German U-Boat

This is a model of a WWII German U-Boat, likely of the Type VII variety, as seen in the films "Das Boot", "Raiders of the Lost Ark" and  "U-571".

The model measures just under 21 inches long and is in 1/144th scale, built from an old and fairly crude (by today's standards) Revell kit.


The model is built from an old Revell kit which I bought back in the late 1980's, but was boxed as the famous "U-505" currently on display in the Museum of Science and Industry in Chicago. However, even a cursory look at pictures of the real 505 clearly reveals that the model kit was mislabelled on the box and instructions etc. Therefore, not being a submarine historian myself, but scouring the internet a short time for reference I figure this model is likely of the Type VII variety, although I cannot locate reference to find out exactly which ship, as all versions of even the same type were subtly different.  If any of you reading this can accurately identify the model I'd be happy to give you credit here on this page.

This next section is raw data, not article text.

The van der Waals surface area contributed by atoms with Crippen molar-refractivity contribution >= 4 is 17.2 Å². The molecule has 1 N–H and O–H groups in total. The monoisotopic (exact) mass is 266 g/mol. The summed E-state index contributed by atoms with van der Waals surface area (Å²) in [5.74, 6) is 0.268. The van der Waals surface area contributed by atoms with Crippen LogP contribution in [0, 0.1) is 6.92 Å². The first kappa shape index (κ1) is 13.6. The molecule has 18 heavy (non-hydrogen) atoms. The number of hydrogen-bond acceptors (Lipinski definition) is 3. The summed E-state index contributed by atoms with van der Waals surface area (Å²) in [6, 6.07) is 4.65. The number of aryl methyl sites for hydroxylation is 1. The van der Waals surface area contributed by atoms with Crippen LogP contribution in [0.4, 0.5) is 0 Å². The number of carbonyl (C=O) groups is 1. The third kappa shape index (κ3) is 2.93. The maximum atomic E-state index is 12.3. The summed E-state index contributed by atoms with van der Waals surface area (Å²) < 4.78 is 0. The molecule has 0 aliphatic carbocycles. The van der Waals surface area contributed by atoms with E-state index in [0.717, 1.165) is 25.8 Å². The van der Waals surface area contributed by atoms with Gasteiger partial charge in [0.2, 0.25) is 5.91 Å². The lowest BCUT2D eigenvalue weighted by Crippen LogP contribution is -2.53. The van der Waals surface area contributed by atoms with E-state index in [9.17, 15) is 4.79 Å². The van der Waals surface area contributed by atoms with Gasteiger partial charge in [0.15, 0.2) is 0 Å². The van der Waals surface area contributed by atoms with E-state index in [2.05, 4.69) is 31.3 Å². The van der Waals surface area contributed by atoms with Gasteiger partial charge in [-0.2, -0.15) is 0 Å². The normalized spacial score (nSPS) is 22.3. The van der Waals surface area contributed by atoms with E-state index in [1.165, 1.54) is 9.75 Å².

Update: A visitor to this page, Mete Ahiska, kindly offered the following information on July 4, 2008...

"I believe it is a Type VII-B. The detail that made me come to this conclusion is the bulge on the side of the bridge where there is a horse-shoe shape. And I checked this through some books I have and came to a conclusion after I saw a picture in Robert C. Stern's book 'Type VII U-boats'. You are right about U-505 being a mislabell because U-505 is a Type IX."

Also, another visitor, Patrick Murray, supplied the following on August  20th, 2008...

In specific it is definitely a type VIIb u-boat, as Mr. Ahiska said. What's very interesting to know, is that it is none other than U-99, equally as famous as U-505. Why so famous? This one was commanded Otto Kretschmer, the war's greatest u-boat ace. He sank over 198,000 tons of commercial shipping in that boat. The main identifier is the horseshoe on the side, which Otto Kretschmer had welded to the ship.

Thank you both for that information.

I painted the model using the references of the types I could find and therefore represents a more "generic" version of a typical U-Boat seen during WWII rather than any specific number, which is why I put no markings or emblems on the model.

The model was built with a fun feature of being properly ballasted and able to run free in the water with the help of a toy motor that can be attached to a fixture (hidden by the display stand) glued to the keel. The model runs correctly on the waterline division between the black and light gray painted areas.


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